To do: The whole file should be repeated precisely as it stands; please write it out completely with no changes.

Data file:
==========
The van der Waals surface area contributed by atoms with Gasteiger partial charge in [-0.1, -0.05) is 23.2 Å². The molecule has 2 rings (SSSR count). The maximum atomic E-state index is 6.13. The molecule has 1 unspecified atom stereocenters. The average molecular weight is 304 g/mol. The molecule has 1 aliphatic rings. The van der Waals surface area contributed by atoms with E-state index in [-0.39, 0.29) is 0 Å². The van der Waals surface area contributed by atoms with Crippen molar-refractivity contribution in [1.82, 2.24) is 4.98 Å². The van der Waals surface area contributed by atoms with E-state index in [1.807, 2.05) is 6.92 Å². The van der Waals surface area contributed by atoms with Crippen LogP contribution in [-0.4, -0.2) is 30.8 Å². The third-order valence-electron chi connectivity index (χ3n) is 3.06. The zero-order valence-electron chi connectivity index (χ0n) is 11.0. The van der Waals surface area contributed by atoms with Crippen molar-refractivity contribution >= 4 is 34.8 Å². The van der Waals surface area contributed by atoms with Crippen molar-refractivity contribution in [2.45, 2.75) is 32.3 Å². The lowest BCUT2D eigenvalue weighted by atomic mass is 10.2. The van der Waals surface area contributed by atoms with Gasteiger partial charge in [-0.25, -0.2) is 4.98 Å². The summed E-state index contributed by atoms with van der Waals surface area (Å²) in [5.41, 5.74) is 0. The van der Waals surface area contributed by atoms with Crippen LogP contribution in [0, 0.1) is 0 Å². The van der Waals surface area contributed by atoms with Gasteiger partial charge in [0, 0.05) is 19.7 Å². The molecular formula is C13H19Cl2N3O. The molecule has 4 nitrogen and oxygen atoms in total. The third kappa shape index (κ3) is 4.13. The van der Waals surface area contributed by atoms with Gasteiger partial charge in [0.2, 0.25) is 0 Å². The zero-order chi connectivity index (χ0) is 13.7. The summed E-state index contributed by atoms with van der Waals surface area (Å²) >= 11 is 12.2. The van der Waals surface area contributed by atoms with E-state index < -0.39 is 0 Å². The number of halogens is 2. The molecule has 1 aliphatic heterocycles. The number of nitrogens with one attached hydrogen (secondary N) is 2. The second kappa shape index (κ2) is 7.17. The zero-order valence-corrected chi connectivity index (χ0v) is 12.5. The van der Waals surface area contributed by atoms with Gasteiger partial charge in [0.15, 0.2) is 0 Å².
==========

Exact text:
The van der Waals surface area contributed by atoms with Gasteiger partial charge in [-0.1, -0.05) is 23.2 Å². The molecule has 2 rings (SSSR count). The maximum atomic E-state index is 6.13. The molecule has 1 unspecified atom stereocenters. The average molecular weight is 304 g/mol. The molecule has 1 aliphatic rings. The van der Waals surface area contributed by atoms with E-state index in [-0.39, 0.29) is 0 Å². The van der Waals surface area contributed by atoms with Crippen molar-refractivity contribution in [1.82, 2.24) is 4.98 Å². The van der Waals surface area contributed by atoms with E-state index in [1.807, 2.05) is 6.92 Å². The van der Waals surface area contributed by atoms with Crippen LogP contribution in [-0.4, -0.2) is 30.8 Å². The third-order valence-electron chi connectivity index (χ3n) is 3.06. The zero-order valence-electron chi connectivity index (χ0n) is 11.0. The van der Waals surface area contributed by atoms with Crippen molar-refractivity contribution >= 4 is 34.8 Å². The van der Waals surface area contributed by atoms with Crippen molar-refractivity contribution in [2.45, 2.75) is 32.3 Å². The lowest BCUT2D eigenvalue weighted by atomic mass is 10.2. The van der Waals surface area contributed by atoms with Gasteiger partial charge in [-0.25, -0.2) is 4.98 Å². The summed E-state index contributed by atoms with van der Waals surface area (Å²) in [5.41, 5.74) is 0. The van der Waals surface area contributed by atoms with Crippen LogP contribution in [0, 0.1) is 0 Å². The van der Waals surface area contributed by atoms with Gasteiger partial charge in [0, 0.05) is 19.7 Å². The molecular formula is C13H19Cl2N3O. The molecule has 4 nitrogen and oxygen atoms in total. The third kappa shape index (κ3) is 4.13. The van der Waals surface area contributed by atoms with Gasteiger partial charge in [0.2, 0.25) is 0 Å². The zero-order chi connectivity index (χ0) is 13.7. The summed E-state index contributed by atoms with van der Waals surface area (Å²) >= 11 is 12.2. The van der Waals surface area contributed by atoms with E-state index < -0.39 is 0 Å². The number of halogens is 2. The molecule has 1 aliphatic heterocycles. The number of nitrogens with one attached hydrogen (secondary N) is 2. The second kappa shape index (κ2) is 7.17. The zero-order valence-corrected chi connectivity index (χ0v) is 12.5. The van der Waals surface area contributed by atoms with Gasteiger partial charge in [0.15, 0.2) is 0 Å².